There are a number of skills, in the eyes of many employees, which make a manager “good” – ability to articulate concepts well, knowledge of the industry, story-telling skills, humour, presence, listening ability, etc. All these skills are important indeed and work together to create a great employee experience. They probably also engender a sense of emotional buy-in and ownership amongst team members. They do spark interest and get the creative juices flowing, but these things alone are insufficient. There needs to be significant connection to the company strategy and its execution if the manager’s leadership is to be viewed as excellent. The same is true of both internal (company managers at whatever level) and external consultants. Both need an intimate understanding of the strategy, execution plan and expected team outcomes in order to channel employee thoughts and creative attempts appropriately.
Return on investment is paramount for the company – investment in terms of time, resources and money. As such, whatever is accomplished in communication attempts must translate directly into enhanced execution of the strategy (better attitude, laser focus, energy directed appropriately, healthier teamwork, etc.). There is perhaps a place to “tickle the minds” of the employees, but ultimately employees should walk away with action steps with appropriate milestones and other measures in place for a reasonable return to be realised.
The manager should focus on the following team communication preparation steps to enable a great return for the company:
- Understand the brief fully – what the company wants from the team and why the team exists in the first place (e.g.: “our team exists for the following reasons … the company wants us to achieve the following …”).
- Understand the expected outcomes – what the company is expecting as a finished product (e.g.: managers should be able to communicate the “big picture” with clarity).
- Understand the issue behind the performance problem – what the company perceives as the issue that needs to get fixed (e.g.: “our call centre employees need to perform so as to offer better customer service”).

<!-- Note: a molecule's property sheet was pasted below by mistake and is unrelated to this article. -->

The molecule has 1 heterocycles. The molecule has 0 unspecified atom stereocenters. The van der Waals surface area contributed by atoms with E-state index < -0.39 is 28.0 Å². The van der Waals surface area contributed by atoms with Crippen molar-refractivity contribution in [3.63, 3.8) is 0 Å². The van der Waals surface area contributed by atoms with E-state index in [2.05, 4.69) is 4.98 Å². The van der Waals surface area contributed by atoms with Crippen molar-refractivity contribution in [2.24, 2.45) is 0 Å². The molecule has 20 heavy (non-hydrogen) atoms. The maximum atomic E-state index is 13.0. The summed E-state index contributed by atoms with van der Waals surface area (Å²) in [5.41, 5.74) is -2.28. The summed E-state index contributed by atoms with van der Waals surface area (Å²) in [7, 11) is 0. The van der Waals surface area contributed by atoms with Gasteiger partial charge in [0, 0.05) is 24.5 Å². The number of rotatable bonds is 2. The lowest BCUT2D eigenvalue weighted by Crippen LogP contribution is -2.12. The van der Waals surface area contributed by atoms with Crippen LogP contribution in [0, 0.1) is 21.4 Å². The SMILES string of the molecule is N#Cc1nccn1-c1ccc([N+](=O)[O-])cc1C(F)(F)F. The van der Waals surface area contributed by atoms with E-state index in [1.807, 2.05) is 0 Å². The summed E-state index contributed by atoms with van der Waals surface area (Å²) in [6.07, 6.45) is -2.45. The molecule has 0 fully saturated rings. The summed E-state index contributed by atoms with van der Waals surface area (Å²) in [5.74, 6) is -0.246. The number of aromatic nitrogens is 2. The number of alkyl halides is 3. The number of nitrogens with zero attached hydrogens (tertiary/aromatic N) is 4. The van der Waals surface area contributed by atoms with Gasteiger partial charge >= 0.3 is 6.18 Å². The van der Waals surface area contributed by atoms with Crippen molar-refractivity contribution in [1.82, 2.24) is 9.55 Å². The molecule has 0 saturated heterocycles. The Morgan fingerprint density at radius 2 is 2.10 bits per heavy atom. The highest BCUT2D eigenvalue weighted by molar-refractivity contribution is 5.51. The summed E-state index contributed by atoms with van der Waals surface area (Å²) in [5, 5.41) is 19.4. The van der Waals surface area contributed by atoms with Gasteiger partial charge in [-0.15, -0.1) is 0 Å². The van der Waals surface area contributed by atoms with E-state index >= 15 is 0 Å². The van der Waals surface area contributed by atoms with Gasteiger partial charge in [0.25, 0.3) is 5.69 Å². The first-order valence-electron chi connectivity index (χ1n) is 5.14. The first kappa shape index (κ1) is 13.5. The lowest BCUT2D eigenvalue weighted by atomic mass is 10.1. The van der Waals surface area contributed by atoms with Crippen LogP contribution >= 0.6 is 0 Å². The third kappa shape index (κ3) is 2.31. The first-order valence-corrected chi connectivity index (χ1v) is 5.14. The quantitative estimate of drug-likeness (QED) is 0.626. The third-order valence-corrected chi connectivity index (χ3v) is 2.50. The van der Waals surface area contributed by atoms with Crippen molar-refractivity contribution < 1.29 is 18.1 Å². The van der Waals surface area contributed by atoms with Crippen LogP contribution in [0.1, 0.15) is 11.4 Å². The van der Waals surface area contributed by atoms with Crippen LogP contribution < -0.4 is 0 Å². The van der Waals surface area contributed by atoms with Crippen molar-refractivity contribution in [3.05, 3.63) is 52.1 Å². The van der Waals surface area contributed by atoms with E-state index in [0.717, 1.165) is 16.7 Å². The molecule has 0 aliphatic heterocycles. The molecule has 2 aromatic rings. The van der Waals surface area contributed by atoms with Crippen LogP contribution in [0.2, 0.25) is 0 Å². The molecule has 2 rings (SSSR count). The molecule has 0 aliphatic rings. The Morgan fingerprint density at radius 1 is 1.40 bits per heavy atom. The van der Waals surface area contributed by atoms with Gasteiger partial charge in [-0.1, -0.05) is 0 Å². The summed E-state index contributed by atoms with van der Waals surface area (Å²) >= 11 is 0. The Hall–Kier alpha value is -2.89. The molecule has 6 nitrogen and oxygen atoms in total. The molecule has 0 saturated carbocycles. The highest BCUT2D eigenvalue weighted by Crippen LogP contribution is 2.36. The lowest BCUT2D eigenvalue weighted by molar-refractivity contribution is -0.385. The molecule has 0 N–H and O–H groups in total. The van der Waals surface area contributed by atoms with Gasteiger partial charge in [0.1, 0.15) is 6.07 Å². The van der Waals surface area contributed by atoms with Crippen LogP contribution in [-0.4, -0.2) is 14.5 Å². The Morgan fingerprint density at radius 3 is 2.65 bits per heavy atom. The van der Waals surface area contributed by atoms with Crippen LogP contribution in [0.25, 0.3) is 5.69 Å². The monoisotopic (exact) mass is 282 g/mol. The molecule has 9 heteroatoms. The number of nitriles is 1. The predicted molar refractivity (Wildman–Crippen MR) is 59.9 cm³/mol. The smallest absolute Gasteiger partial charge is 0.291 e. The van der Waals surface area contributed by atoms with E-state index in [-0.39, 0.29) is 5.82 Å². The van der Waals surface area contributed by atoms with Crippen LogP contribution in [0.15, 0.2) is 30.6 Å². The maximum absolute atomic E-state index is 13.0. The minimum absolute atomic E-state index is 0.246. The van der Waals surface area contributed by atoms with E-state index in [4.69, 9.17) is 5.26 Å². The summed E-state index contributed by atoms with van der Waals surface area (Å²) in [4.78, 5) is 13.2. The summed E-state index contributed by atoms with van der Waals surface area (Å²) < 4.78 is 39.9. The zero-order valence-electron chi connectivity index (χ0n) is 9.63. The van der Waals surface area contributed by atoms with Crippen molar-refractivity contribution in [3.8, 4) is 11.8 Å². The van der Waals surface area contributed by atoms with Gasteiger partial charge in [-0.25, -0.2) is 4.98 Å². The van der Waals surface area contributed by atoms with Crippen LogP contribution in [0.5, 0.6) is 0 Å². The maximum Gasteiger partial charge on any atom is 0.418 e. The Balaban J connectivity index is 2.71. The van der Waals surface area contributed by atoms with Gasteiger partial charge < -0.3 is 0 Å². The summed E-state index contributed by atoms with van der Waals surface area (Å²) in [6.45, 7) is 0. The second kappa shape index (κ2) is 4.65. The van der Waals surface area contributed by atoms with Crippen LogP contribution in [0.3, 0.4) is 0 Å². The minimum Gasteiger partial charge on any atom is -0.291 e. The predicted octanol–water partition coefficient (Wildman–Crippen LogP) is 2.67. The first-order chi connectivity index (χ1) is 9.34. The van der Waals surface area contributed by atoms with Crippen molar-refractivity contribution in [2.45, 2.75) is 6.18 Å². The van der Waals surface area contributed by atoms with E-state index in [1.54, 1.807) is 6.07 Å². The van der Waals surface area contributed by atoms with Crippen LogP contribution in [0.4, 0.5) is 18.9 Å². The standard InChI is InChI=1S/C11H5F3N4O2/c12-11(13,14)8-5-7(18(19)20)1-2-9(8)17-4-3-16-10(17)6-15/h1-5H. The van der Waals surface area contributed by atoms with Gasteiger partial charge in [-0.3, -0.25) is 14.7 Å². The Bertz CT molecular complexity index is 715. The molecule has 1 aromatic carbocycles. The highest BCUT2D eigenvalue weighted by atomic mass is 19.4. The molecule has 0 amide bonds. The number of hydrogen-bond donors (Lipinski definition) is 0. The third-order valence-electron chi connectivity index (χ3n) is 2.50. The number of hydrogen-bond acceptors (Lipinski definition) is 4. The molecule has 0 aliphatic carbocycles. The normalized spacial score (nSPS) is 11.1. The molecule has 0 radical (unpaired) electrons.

- Understand the intended results that the company is hoping for – the company has a goal in mind, although not often explicit (the manager needs to find it). Ask questions (e.g.: “so, if we gave the team leaders the appropriate coaching skills and they applied them well with their team members, thus enhancing customer service, what would that do for you?” “Well, it would grow our reputation, our brand and hopefully result in more sales”).
- Interview as many key people as possible – short meetings with human resources representatives, the call centre manager/s, all team leaders and operational director, if possible. Their respective perspectives on issues will be very helpful in making your leadership communication relevant.
- Check understanding – once interviews are complete, report back, for example, to the call centre manager/s to ensure that you have a common understanding.
- Plan post-implementation measurement and follow-up – before commencing with your communication, together with the manager/s and team leaders decide on appropriate measurements and the methodology to be followed to reinforce the learning.
The manager should not just be able to understand and present the content of the company strategy well, but also understand the company context to customise the communication towards relevance. Strategic relevance potentially offers the company a good return on investment.